Lawyer Lynching Labelled
Political oppression against those who exercise their freedom to express critical views of judges is set to play out in Auckland District Courtroom 5.3 on 2 September 2013, where the New Zealand Law Society is seeking to have human rights barrister EvgenyOrlov debarred for privately criticising Court of Appeal Judge Rhys Harrison (pictured).
The prosecution has been five years in the making, has cost Society members almost $200,000 and is largely unknown to the public despite procedural appeals having gone to the Court of Appeal and Supreme Court.
The saga began when Mr Orlov made a private complaint to the Judicial Conduct Commissioner concerning what he considered to be racially tainted views of Maoris and foreigners by then-High Court Judge Rhys Harrison. Though similar complaints have been made by others against Harrison, Mr Orlov’s complaint prompted then-Chief High Court Judge Anthony Randerson to write the Law Society on Court letterhead asking it to investigate Mr Orlov’s fitness as a lawyer.
The Law Society struggled but eventually came up with nine charges to levy against Mr Orlov. They all centre on “false and scandalous charges” Orlov allegedly made about Harrison in his JCC complaint.
Harrison and Randerson JJ both currently both sit on the New Zealand Court of Appeal.
In a mocking and meandering press release this week, Mr Orlov called the debacle a ‘show trial’, noting the Law Society intends to call no witnesses, while preventing him from calling Harrison or either of the two Judicial Conduct Commissioners as witnesses. Orlov draws a comparison with the 1899 Privy Council judgment ofMcLeod v St Aubyn which found; ” Contempt of Court may be committed by publication of scandalous matter respecting the Court after adjudication as well as pending a case before it. In England committals for such contempts have become obsolete: in small colonies consisting principally of coloured populations they may still be necessary in proper cases”.
Even for a colonial backwater, no witnesses and allowing no cross-examination seem a strange court process to prove ‘false and scandalous’ criticisms sufficient for a legal lynching.
Pertinently, Mr Orlov included a link in his press release to a New Zealand Law Society press release which publicly criticised a conviction in Fiji for quoting a report critical of its courts as “a serious restriction on the right to free speech”. In contrast, NZ Society members’ criticisms in Orlov’s prosecution have been few; generally directed at the financial costs being incurred despite few members knowing what the ‘false and scandalous’ allegations are at the core of the prosecution conducted in their names.
Another lawyer similarly attacked by the New Zealand Law Society sees the current policies of the Law Society being representative of broad apathy in the legal community which has turned to fear. He intoned, ‘ Feareverything, do nothing and, above all, be quiet’ is the adopted credo of lawyers in New Zealand.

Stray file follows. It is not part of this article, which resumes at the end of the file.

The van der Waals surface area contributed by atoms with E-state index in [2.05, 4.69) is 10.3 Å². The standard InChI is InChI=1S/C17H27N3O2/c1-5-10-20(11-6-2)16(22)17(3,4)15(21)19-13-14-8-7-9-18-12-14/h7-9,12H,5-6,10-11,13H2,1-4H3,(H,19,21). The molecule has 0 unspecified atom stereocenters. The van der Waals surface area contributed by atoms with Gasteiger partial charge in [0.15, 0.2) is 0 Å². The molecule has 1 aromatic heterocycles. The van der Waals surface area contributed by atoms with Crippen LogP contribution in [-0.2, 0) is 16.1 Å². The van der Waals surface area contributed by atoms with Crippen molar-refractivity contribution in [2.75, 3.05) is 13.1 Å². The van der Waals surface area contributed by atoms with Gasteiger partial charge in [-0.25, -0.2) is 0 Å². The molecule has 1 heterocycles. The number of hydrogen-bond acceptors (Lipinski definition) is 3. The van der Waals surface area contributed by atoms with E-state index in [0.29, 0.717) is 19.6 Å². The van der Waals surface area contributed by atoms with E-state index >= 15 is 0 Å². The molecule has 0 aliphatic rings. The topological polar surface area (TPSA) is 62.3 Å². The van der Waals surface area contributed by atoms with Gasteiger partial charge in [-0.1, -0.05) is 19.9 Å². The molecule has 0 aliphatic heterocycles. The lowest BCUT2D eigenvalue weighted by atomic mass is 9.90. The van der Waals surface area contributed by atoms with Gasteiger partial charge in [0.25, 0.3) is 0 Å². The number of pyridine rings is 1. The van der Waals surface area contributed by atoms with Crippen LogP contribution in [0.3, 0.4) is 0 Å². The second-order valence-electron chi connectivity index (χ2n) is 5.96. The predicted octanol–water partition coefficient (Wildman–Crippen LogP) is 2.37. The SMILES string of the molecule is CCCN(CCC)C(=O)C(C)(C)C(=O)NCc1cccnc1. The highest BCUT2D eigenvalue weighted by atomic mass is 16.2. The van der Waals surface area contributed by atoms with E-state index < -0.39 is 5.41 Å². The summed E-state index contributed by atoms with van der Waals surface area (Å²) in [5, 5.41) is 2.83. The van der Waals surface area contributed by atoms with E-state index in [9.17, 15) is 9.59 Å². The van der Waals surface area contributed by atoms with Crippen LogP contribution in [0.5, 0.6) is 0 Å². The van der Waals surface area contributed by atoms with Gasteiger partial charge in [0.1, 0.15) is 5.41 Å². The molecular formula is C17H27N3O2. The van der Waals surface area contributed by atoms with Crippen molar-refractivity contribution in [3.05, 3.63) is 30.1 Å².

The Orlov trial raises broader natural justice concerns by preventing inquiry (as scandalous) into the validity of a complaint he has made against a powerful State actor – a complaint which is not unique. Mr Orlov alleged Harrison J sanctioned Maori children being removed from their parents without hearing – oppressively awarding costs against him personally in violation of UN conventions for representing the parents in a claim alleging the Crown acted without due process. In another case, Harrison J ordered a known paedophile to be the custodial parent where the mother was a Russian bride being deported as a result of her marriage breakup. Investigate Magazine earlier on this misconduct, ” The most stunning aspect of the whole story, however, is why on earth a man with Paul Copeland’s psychiatric history, a man who raped his own sister and tried to murder his wife with a bow and arrow, a man who enjoyed killing cats in the cruellest possible ways – why such a man would be allowed anywhere near a child“.
Judge Harrison’s brother Geoff Harrison was lawyer for that child.
Judge Harrison also criticised Mr Orlov for not being trained as a lawyer in New Zealand, seemingly justifying his complaint Harrison is xenophobic without any explanation from the Judge for this worrisome judicial comment.
Dr Frank Deliu, a U.S. and N.Z. trained lawyer, expresses similar views of Harrison and has provided the Judicial Conduct Commissioner seven sentencing decisions of Harrison J which cite their “host country” and crimes against “people of New Zealand” as factors in sentencing foreign-born New Zealanders. Dr Deliu is also being prosecuted by the NZ Law Society on the recommendation of Judge Randerson, although the charges are still being determined.
Mr Orlov’s press release invites interested parties to attend the “show trial” which is set to begin at 10 am. With no witnesses and a charge of making false allegations, he has billed it as colonial justice at its finest and asked attendees to accordingly wear black tie and evening dress.